Passover begins this year Wednesday evening, April 16 and that night Jews all over the world will be commemorating liberation from slavery in Egypt with a festive seder meal.
The most significant observances associated with Passover are the removal of chametz (leavened products) and the eating of matzah. Though traditionally Jews are forbidden from eating chametz during all of Passover, the specific commandment to eat matzah applies only to the night of the seder.
Many Jews have the custom to eat shmura matzah at the Passover seder. Shmura comes from the Hebrew root which means "to guard" and denotes the fact that the entire process of making the matzah is carefully supervised from the moment the grain is harvested until the finished matzahs are packaged. Hand-made shmura matzah is big and round, resembling the matzah the children of Israel made when they were freed from bondage in Egypt.
This year, as it has for the last 20 years, Dr. Ari Greenspan's seder will feature shmura matzah that he made with his own hands.
Greenspan, a 40-year-old dentist who lives in Efrat with his wife and three daughters, has been making matzah since he was 19. It all started on a routine visit to the home of one of his teachers. "I was training to be a sofer (ritual scribe). I noticed that my teacher had a matzah oven in the wall of his house and I was hooked." Greenspan went straight home and built his first matzah oven out of an old barbeque.
From these primitive beginnings the ovens grew more sophisticated. When Greenspan made aliyah in 1989 one of the first things he did was to buy a traditional oven from an Arab resident of Hebron. Over the years he refined his technique, and six years ago he built a beautiful brick oven in his home. Each year he hosts hundreds of people of all backgrounds who are interested in experiencing traditional matzah making.
Greenspan is the son of an Orthodox rabbi who served as a chaplain in the U.S. Army, and he grew up on Army bases throughout the United States. A self-described "halachik (pertaining to Jewish law) adventurer," Greenspan is well known for creative forays into obscure reaches of Jewish tradition. He was instrumental in bringing back to current use the Biblical color tekhelet (sea blue), and recently hosted a meal featuring exotic kosher foods such as water buffalo and locusts. In his spare time he also serves as a mohel (someone who performs circumcisions) and a shochet (ritual slaughterer).
"I like things that offer a hands-on challenge. I like to do something that's never been done before and requires original research, something that engages my head, my hands and my heart." As is the case with the matzah bakery, most of his adventuring involves an educational element as well.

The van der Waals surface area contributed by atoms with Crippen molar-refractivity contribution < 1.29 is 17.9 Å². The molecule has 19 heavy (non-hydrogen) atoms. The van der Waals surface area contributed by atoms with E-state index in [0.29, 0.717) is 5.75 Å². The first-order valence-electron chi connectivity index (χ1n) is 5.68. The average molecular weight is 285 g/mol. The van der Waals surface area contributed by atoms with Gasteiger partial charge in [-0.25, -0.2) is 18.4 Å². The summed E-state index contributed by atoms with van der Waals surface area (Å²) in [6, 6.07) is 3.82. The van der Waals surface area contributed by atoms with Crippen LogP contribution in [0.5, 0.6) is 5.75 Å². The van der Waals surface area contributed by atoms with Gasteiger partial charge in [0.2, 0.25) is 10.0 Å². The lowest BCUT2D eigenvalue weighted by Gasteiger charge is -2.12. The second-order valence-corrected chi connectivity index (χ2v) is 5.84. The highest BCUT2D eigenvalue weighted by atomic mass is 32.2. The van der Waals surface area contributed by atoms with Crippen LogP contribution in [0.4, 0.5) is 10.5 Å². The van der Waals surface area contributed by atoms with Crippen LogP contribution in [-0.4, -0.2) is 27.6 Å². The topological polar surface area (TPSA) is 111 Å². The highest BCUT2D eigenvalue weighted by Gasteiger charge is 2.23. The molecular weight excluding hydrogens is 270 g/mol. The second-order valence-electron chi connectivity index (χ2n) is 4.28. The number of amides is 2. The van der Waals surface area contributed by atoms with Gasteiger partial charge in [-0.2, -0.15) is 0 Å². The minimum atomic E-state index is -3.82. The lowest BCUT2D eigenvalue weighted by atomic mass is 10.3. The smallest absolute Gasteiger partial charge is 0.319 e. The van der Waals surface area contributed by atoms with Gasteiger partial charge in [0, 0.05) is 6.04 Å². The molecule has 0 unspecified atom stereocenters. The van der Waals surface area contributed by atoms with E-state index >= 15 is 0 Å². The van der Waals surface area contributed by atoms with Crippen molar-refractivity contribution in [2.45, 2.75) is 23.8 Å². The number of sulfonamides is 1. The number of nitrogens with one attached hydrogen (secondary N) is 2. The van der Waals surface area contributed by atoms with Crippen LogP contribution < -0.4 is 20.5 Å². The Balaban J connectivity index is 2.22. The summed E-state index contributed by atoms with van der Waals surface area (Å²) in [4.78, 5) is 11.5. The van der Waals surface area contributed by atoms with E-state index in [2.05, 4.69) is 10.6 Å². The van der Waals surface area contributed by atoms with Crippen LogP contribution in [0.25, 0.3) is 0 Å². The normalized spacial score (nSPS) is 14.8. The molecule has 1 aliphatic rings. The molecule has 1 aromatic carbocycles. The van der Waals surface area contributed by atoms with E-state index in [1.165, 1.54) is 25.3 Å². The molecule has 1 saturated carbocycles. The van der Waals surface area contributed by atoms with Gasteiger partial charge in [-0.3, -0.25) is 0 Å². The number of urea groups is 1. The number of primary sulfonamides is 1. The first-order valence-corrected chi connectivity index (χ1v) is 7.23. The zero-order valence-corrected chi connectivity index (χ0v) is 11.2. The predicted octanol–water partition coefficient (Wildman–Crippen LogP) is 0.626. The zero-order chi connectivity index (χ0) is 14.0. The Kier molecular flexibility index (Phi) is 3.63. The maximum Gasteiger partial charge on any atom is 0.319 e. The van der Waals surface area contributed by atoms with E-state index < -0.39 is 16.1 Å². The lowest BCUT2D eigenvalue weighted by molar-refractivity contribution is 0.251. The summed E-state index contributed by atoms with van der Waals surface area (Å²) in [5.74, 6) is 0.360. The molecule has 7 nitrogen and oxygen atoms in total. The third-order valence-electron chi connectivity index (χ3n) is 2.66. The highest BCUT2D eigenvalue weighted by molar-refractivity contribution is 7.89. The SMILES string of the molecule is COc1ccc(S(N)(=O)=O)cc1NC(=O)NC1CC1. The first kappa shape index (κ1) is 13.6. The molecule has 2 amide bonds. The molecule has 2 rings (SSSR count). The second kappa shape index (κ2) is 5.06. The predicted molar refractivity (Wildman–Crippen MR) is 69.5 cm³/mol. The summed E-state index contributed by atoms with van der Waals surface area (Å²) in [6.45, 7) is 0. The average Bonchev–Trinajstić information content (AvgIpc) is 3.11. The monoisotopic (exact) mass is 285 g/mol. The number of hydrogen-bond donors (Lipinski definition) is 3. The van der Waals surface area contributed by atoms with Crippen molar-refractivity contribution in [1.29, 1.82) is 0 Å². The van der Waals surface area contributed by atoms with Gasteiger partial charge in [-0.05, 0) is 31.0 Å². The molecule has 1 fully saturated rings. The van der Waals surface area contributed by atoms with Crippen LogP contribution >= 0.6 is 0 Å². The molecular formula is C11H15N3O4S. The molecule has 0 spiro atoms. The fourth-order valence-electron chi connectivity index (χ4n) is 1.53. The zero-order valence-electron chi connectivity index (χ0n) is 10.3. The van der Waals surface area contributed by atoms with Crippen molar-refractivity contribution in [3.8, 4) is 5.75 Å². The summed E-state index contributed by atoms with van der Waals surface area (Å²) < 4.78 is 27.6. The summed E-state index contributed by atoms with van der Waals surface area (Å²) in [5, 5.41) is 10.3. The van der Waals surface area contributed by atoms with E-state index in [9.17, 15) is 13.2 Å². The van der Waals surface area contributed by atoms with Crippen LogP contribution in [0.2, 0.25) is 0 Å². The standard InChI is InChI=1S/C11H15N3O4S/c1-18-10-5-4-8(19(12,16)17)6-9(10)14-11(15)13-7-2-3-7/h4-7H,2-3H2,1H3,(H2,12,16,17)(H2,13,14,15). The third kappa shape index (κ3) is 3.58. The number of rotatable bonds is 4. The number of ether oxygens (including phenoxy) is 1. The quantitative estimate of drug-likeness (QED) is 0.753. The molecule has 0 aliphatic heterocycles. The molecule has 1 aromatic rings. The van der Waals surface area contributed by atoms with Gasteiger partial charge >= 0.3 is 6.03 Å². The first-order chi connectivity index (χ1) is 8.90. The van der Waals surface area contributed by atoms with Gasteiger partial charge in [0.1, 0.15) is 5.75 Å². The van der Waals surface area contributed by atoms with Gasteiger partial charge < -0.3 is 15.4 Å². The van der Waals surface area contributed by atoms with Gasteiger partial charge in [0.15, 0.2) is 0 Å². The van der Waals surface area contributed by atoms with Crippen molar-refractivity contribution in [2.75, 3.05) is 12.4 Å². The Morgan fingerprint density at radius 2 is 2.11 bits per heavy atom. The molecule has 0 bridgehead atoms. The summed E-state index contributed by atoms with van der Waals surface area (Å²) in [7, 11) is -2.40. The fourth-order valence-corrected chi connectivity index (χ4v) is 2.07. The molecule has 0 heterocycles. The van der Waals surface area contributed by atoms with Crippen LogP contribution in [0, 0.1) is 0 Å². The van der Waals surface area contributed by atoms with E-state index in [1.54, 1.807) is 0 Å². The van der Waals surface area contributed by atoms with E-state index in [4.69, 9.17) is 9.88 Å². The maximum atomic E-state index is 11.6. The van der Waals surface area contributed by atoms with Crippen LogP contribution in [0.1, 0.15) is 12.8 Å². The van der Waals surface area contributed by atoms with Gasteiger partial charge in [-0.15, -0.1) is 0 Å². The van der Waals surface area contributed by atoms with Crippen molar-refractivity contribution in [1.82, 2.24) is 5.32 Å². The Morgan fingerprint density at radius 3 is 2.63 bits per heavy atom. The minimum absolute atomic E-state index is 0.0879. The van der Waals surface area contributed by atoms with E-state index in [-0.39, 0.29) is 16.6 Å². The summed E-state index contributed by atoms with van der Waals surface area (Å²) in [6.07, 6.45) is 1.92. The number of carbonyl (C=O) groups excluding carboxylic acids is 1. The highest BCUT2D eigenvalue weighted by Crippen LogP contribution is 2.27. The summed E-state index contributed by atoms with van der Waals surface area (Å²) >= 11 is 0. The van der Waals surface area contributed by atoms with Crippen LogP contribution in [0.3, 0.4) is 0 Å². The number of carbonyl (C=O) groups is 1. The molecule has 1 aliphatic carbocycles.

His favorite time to make matzah is Erev Passover (the afternoon before the seder). There is a little-known belief that the matzot mitzvot (matzahs eaten at the seder) should be baked on the day of the seder. Every year, a few hour before the seder, about 60 of his friends and family gather at his home to bake matzah for the seder.
"It is a very sweet experience. Our friends come and we sing and daven (pray) as we bake."
The process of making shmura matzah is fast-paced and labor-intensive.
1. Wheat is harvested from a carefully selected field. From the moment the wheat is harvested until it is ground and brought to a special shmura matza bakery, it is carefully guarded to ensure it does not come into contact with any moisture.
2. Fresh spring water, specially drawn from a well, is added to flour in a large mixing bowl. The dough is thoroughly kneaded, until every last bit of flour is absorbed into the mixture.
The instant the water is added to the flour a clock goes on. According to the Talmud the leavening process begins after water and flour have been in contact for 18 minutes, thus the entire process of making matzah, from the moment the water is added to the flour until the matzah is taken out of the oven, must be completed in 18 minutes.
3. As soon as the dough is the perfect texture, it is divided into equal portions and distributed to workers who roll it into thin circles. Both the rolling pins and the workers' hands must be thoroughly cleaned and inspected in between each 18-minute round of baking.
4. The flat dough circles are perforated with a special roller that makes holes all over the dough. The tiny holes prevent air bubbles from getting trapped inside the matzahs, which could cause them to puff up.
5. With only a few minutes left to go, the dough is hung over long, smooth poles and brought to a special brick oven that is used only for baking matzah.
6. The person who works at the oven -- called the "zetser" -- quickly lays the matzahs on the oven floor by turning the pole with a twist of the wrist. This job requires extreme skill, as it takes only about 30 seconds for the matzahs to bake in the 900 Fahrenheit heat of the oven floor.
7. The freshly baked matzahs are gently removed from the oven using a long-handled paddle, similar to those used in pizza shops, and laid on a table to cool. Care is taken so as to ensure that they do not break, as only whole matzahs can be used at the seder.